The hunt for unsung vintage treasure: Neil Armstrong’s watch, but not the one you thinkD.C. Hannay
One of my favourite things about watch collecting is the hunt for unsung, under-appreciated vintage treasures. Nothing gives me a charge like stumbling upon an under-the-radar piece that goes unnoticed among the greater collector’s community. Besides the thrill of the hunt, this is largely out of necessity, as I’m not made of money. Regardless, it’s an enjoyable pursuit, and I’ve come across some real gems over the years.
Several years ago, I found such a watch, a humble French skin diver from the 1960s-’70s, marketed under the Douglas brand. It’s unremarkable in many ways, but it had a great vintage look and size, and a super cool world time bezel. And for under $20 bucks, it found its way onto my island of vintage misfit toys.
I really mean it when I say it was unremarkable: New, the watch sold for the princely sum of $19.95 USD, in both mens’ and ladies’ sizes. It has a 36mm diameter chromed case with a stainless screwdown caseback, a bidirectional plastic world time bezel with the names of various cities around the edge, a funky black dial (also available in white) with cool luminous open numerals, a big arrow hour hand and red second hand, and a roulette date wheel with a cyclops under the domed acrylic crystal.
The movement is perhaps the most unremarkable aspect: A beyond-basic manual winding 1-jewel pin lever affair, branded “Wolbrook”. From a casual spin around the interwebs, the movement seems to be based on Cattin C66, a basic mass manufactured movement of the era, so we’re not talking high horology by any stretch. Wolbrook was the parent company of Douglas, and had a rather brilliant marketing angle. The watches sold under both brands were typically mail-ordered, and they shipped in a container filled with water, demonstrating its seafaring bona fides (to a depth of 6 ATM, anyway).
No matter, the funky little skin diver spoke to me, and it looked great. Then the story got really interesting.
People that know me know that anything to do with space exploration has always fascinated me, as evidenced by a number pieces in my collection, including a Speedmaster Professional and the limited edition all-white NASA G-Shock 5600. Suffice it to say I was fully immersed in the Omega/NASA lore, so I was more than a bit surprised when this very same model Douglas skin diver was auctioned in 2019 (a year after I found mine), and that the previous owner was none other than the First Man on the Moon, Neil Armstrong. Heritage Auctions sold the watch on behalf of Armstrong’s family, and this artifact from his civilian life fetched in the neighbourhood of $6,000 USD.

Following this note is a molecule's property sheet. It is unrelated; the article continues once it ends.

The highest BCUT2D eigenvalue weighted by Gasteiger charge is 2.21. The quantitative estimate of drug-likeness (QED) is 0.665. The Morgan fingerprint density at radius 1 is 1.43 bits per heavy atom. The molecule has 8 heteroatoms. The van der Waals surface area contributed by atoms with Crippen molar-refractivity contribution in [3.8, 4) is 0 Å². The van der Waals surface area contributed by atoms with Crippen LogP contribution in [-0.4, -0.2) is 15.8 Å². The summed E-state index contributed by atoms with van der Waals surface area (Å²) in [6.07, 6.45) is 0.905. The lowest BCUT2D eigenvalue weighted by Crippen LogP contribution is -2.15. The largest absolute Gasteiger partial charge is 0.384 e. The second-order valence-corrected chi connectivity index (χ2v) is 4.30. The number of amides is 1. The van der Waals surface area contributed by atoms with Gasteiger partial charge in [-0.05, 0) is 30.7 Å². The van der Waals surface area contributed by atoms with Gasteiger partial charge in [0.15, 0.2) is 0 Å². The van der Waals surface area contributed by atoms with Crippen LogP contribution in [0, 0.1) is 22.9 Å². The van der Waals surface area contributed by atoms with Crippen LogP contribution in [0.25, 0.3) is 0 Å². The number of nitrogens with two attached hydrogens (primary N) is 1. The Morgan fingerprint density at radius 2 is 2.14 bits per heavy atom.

There’s speculation that the Douglas accompanied Neil during his career as a test pilot. Armstrong was one of the elite aviators with ice water running through their veins that flew the rocket-powered X-15 craft for NASA, reaching speeds of more than 3,900 mph, and at an altitude of almost 19 miles. He flew many aircraft throughout his career, before making his greatest flight of all, as the first human to step foot on the moon. There’s no concrete proof that the Douglas was worn during his career as a test pilot, but it’s certainly within the realm of possibility. Regardless, the watch was well-worn, and certainly accompanied Neil on many terrestrial, non-historic journeys, but still: Neil Armstrong went grocery shopping with this watch (and may have broken Mach 5)!
The watch auction made a small ripple in the news cycle, but a big enough one that the Wolbrook brand was revived, and a modernised, upsized reissue was released. It’s bigger, 40mm to suit contemporary tastes, and has a considerably more reliable autowinding Miyota movement, but I’m more than pleased with my own humble treasure. Happily, the original Douglas skin diver models can still be found, if you’re patient, and they rarely go for more than $250. There are even bargains to be had if you’re willing to gamble on condition (just assume it’ll need servicing), but that’s the cost of admission to this pool. For just a song, you may find yourself wearing a great-looking, properly vintage-sized piece, with a pretty epic backstory to boot.